Rethinking The SME Loan Underwriting Model In Southeast Asia

The small business credit gap is a global issue, a problem that banks and FinTechs continue to hack away at, yet one that remains stubbornly persistent.

In markets like Southeast Asia, high rates of credit-invisible, underbanked small businesses make filling the small business credit gap an even more difficult challenge.

At the root of the matter is often a lack of predictive data to ascertain the creditworthiness of these small- to medium-sized businesses (SMBs). Traditional banks will require credit histories and collateral to underwrite a small business loan, both of which many SMBs in Southeast Asian nations lack. It’s a self-perpetuating scenario that keeps barriers to capital in place.

In a recent conversation with PYMNTS, Raghav Mathur, head of data science and analytics at Singapore-based Grab Financial Group, discussed the opportunities in data technology that can address the region’s most pressing SMB lending needs.

Asymmetric Information Exchange

In Southeast Asian markets, banks’ lack of adequate data on SMB loan applicants is perhaps the tallest barrier to connecting SMBs to capital in the region. This asymmetrical information exchange, in which the SMB may hold valuable information that supports its loan applications, yet which is inaccessible or hard to aggregate for the lender, “has led to the [SMBs’] lack of access to formal finance,” according to a 2008 report by the Hachinohe University Research Institute and the Daiwa Institute of Research. The report added that for banks, the costs of gathering that data remains significantly high, with the volume of available information remaining low.

Grab’s “Know Your Business” processes are a mechanism that helps onboard small businesses to the Grab platform to enable Grab to offer value-added services. In exchange, Grab gains greater visibility into SMB operations and performance.

“By taking an interest in these businesses’ growth, we break asymmetric information cycles between platform SMEs and their financial situation [or] creditworthiness,” Mathur said. “For non-platform SMEs, we aim to learn as much about them through traditional sources of data, such as bank statements, credit reports and other available sources of verifiable information.”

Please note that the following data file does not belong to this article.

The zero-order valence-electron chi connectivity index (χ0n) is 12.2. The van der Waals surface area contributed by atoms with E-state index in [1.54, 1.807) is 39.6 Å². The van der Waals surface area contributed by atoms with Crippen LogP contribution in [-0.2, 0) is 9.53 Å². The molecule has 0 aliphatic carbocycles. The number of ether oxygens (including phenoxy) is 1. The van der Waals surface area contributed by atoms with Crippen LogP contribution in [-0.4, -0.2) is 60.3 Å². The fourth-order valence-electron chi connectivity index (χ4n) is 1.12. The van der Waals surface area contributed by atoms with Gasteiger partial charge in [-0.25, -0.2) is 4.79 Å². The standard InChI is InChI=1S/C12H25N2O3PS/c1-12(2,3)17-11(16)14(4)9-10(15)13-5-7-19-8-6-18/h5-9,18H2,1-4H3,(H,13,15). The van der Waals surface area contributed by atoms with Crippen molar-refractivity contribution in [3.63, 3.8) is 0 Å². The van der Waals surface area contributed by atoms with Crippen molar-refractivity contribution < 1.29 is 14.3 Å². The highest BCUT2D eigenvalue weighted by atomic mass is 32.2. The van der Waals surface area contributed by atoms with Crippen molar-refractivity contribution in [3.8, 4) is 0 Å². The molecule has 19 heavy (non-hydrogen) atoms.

Beyond Traditional Data

The data-gathering process certainly relies heavily on traditional sources, like credit bureau reports, to ascertain creditworthiness. But Mathur noted that targeting underbanked SMBs means expanding the scope of data collection and extracting predictive value from such data through technologies like machine learning (ML).

For instance, he said, examining the total monthly earnings in addition to monthly transaction frequencies of an SME on the platform (and its mathematical as well as machine learning derivatives) is an important way in determining an SMEs current financial health.

A merchant’s interaction with the platform, via merchant value-added services and channels including delivery drivers, front end app screens, also creates useful touchpoints that can be leveraged for data collection, verification and document delivery.

While internet presence, social media, digital references about SMEs offer dynamic insights, the use of advanced data science algorithms to discover more and useful data patterns from seemingly traditional data sources like bank statements gives a huge boost in understanding an SMB’s business.

Improving The SMB Lending Experience

A differentiated approach to SMB data collection yields enhanced risk mitigation and underwriting capabilities that can expand capital to SMBs that would otherwise be unable to access funding from a traditional bank.

Mathur emphasized that an augmented data collection approach can do more than simply connect SMBs to capital when they cannot access bank financing.

He pointed to Grab’s ongoing innovation of “bite-sized” products, which enables the company to offer smaller loans to SMBs that traditional banks find it costly to facilitate. These loans are “in-sync with their ‘observed ability and willingness to pay,’” he said, and they help “build trust and credit history, versus an absolute decline to any credit.”

“Offering smaller value loans can support an initial interaction between borrower and lender, help build borrower credit histories, and develop longer-lasting relationships that eventually lead to larger loan values as the business grows,” he explained.

With the small business credit gap continuing to plague SMBs across Southeast Asian markets, the opportunity to fill that gap through data technology is significant. Both traditional and alternative data, as well as data technology, are key to connecting businesses to capital. This is critical, regardless of whether an SMB is “credit invisible” or whether legacy underwriting tools are unable to push an SMB over the threshold to acceptance.

“With the increase in online access and smartphone penetration in [Southeast Asian] developing economies, we will continue to see an increasing demand for digital financial services such as digital lending products,” he said.